India has an amazing spectrum of animals native to the country. It is home to Bengal tigers, the Asian elephant,one-horned rhinoceros, deer, pythons, wolves, bears, foxes, among others. The country’s rich and diverse wildlife is preserved in 120-plus national parks, 18 bio-reserves and 500-plus wildlife sanctuaries. Beyond the pretty picture, there’s a mammoth problem: In recent decades human encroachment has posed a threat to India’s wildlife. Not only that, animals in the wild are threatened by illegal wildlife trade.
For evidence, take a look at the following statistics. As recently as 100 years ago, as many as 100,000 wild tigers roamed across Asia. Today, about 3,900 tigers are left in the wild, occupying a mere 4% of their former territory. India may have the highest population of tigers in the wild, accounting for approximately 2,226 of the estimated 3,900 tigers worldwide, but the fact is the big cat is on the brink of extinction.
This catastrophic population decline is driven by a range of threats, including poaching for illegal wildlife trade, overhunting of prey species by local people, habitat loss and fragmentation, and human-tiger conflict.
Between, 2010 and 2015, the enforcement authorities made 540 tiger seizures, indicating that the country’s national animal is the most vulnerable to poaching for international trade.
Similarly, domestic demand for ivory is one of the drivers for elephant deaths in India, with a few communities of Western India using it for bangles and others for decorative ornamental purposes. Poaching for meat and other products like tail hair also pose threats to populations, especially in north-east India. Ivory is also smuggled out to countries like Japan and China via Thailand, Singapore, and the Philippines.
“The problem with our national parks and wildlife sanctuaries is that there is unregulated movement of people—of locals, tourists, even poachers. Most of the forest reserves are in remote locations and poachers almost have a free-run,” says an official from Dimension Data, a wholly-owned subsidiary of the Japanese NTT Group.
Tech to the rescue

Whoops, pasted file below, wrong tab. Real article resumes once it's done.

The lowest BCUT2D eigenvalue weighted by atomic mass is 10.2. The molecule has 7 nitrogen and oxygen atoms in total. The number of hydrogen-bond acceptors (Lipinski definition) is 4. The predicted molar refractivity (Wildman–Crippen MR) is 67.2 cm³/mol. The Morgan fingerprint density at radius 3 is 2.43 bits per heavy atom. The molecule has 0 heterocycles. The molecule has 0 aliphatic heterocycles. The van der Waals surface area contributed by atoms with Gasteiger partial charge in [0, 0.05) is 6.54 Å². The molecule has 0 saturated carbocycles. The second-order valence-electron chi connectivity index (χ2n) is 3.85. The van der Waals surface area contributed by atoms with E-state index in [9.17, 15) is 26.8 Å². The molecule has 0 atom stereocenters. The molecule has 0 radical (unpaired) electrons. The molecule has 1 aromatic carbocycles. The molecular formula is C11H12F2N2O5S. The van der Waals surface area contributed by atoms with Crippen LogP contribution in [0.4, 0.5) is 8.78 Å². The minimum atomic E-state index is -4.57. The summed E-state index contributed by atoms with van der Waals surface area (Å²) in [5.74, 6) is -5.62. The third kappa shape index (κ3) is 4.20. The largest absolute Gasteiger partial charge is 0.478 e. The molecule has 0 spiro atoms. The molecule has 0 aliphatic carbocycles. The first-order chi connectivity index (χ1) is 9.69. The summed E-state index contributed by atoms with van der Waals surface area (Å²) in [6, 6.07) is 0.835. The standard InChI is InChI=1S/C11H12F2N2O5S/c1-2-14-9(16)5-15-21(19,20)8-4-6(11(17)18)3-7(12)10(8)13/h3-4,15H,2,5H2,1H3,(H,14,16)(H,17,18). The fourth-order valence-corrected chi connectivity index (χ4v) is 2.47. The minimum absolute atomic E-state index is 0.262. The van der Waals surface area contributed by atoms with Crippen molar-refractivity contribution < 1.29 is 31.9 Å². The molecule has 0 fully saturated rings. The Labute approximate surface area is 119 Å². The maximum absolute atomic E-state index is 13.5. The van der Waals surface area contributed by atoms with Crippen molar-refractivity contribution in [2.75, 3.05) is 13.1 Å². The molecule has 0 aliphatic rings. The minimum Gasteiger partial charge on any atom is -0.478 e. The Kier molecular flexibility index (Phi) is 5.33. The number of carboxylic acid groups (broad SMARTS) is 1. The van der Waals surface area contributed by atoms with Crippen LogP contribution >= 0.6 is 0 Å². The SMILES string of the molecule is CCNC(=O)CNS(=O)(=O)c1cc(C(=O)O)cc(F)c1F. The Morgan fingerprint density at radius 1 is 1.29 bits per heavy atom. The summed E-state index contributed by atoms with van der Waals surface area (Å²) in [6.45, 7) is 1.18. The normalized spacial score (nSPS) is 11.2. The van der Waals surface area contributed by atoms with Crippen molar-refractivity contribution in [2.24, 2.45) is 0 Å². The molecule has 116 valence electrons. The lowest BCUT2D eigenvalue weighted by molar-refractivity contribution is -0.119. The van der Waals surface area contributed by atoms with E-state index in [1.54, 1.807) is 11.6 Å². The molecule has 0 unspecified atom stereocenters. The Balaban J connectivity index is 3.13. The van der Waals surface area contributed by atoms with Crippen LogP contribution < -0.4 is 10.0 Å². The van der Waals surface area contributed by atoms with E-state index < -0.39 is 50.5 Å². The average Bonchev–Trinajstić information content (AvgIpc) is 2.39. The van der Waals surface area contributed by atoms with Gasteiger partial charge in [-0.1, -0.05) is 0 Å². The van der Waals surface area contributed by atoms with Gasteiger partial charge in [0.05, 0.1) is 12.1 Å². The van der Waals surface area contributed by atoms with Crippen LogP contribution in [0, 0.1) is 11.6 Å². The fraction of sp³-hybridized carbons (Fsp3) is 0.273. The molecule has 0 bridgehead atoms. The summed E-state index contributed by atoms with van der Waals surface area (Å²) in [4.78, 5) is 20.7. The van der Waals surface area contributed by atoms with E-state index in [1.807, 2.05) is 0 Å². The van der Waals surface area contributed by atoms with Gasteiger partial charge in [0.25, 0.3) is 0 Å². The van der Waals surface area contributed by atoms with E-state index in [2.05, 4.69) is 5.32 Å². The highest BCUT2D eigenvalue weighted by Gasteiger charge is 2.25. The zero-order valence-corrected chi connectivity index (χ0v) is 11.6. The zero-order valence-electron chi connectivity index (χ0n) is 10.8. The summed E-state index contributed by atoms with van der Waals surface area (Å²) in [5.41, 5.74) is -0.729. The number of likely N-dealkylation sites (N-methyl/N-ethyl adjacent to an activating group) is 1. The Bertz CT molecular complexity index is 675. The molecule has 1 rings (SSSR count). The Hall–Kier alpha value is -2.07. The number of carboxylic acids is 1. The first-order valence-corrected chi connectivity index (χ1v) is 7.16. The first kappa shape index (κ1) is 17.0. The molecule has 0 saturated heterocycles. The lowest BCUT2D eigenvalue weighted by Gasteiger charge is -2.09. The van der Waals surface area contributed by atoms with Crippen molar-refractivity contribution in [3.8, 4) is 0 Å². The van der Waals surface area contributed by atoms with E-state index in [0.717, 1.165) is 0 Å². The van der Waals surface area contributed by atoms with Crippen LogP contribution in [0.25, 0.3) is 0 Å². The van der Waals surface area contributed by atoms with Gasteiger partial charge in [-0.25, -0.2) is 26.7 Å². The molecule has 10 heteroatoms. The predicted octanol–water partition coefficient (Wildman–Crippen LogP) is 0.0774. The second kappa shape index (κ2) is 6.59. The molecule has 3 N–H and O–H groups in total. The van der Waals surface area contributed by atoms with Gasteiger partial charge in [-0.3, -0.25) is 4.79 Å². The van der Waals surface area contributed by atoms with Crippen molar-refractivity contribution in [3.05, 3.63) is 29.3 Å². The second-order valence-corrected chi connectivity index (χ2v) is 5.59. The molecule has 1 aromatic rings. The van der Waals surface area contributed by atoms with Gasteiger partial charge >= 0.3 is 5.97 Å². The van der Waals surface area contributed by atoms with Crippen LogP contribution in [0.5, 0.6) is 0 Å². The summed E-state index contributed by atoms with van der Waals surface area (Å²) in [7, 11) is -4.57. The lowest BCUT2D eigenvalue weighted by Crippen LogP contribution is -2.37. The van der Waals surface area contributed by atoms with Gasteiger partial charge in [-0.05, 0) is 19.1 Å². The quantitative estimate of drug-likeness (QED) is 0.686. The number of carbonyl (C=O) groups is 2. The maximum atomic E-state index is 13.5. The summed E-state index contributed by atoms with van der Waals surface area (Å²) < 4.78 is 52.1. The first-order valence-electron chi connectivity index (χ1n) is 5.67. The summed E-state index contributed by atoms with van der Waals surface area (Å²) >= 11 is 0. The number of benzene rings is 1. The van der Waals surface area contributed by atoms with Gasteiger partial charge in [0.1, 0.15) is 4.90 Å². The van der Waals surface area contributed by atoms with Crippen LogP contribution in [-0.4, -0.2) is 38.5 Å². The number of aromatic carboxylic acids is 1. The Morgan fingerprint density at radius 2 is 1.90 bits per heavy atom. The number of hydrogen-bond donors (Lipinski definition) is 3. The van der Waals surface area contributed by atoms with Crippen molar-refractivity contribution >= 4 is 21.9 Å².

Now, you may find a tech company commenting on the state of our national parks wildlife a bit odd, but Dimension Data’s involvement in wildlife conservation is pretty deep. Dimension Data and Cisco have developed a new technology system called Connected Conservation that allows forest rangers to be more proactive—in other words, to find and stop poachers before they kill. To test and refine the system, last year the two companies installed the system in a private game reserve adjacent to Kruger National Park in South Africa.
“Since implementing Connected Conservation, the number of rhinos that were being poached has been reduced by 96%,” says Kiran Bhagwanani, CEO, Dimension Data, India. And Dimension Data is now looking to install this system in national parks across India, and is talking to a few state governments for this.
“We are using modern technology to securely transform conservation,” says Bhagwanani. “Technologies such as digital infrastructure to digitise and analyse the entry and exit information of people visiting the park; hybrid cloud to ensure data backup in real time; and ‘Workspaces for Tomorrow’ that makes sure the rangers are always seamlessly connected within the park via multiple devices. Information from the game rangers, security personnel and control centre teams are collected and analysed.”
The new system integrates a set of technologies—Wi-Fi, thermal cameras, biometrics, closed-circuit televisions, and sensors— to create a security network across an entire game reserve. A high-value, point-to-point router network was built and tested as a proof of concept, to create a security ‘net’ which covers the entire perimeter of the reserve. In addition, a 72-km fence line was electrified with sensors and thermal cameras at high intensive zones. These are all linked to a high security management control room which is manned round-the-clock.
Individuals entering the gate are required to show their ID or passport, and vehicle registration plates. These are cross-checked with the South African national database, and helps security personnel to identify whether a person entering the reserve has a criminal record, or whether the vehicle has been stolen. Sniffer dogs also check vehicles and individuals going through the gates. Security rangers, who are trained in warfare, have software installed on their iPads and iPhones which enable them to communicate securely with each other in the field, and with the team in the reserve control centre, according to Dimension Data officials.
“Instead of using a reactive solution such as darting, drilling into their horns or inserting sensors, we are using proactive measures to intercept the poachers before any harm comes to the animal,” Bhagwanani informs. “By harnessing a powerful technology trend, Internet of Things, we are enabling sustainable conservation.
Also, digitising the physical security processes provided a more reliable and accurate sequence for allowing people in and out of the reserve. This data provides the game rangers, security personnel, technology, and control centre teams with valuable historical data, transparency and visibility.
“In India, we are looking at replicating this success. Currently, we are in talks with few state governments to protect and conserve endangered species, including Asiatic lions and tigers. Dimension Data wanted to go beyond business outcomes and ‘give back’ by investing in an initiative that made a difference to society, the environment, and the planet,” he stresses.
The most important thing in the context of conservation in India is the creation of space. We need to create space where the animals may roam freely. That’s what the Connected Conservation technology does.
“It creates a safe haven,” says Bhagwanani, while pitching a strong case for its adoption in order to protect the country’s wildlife.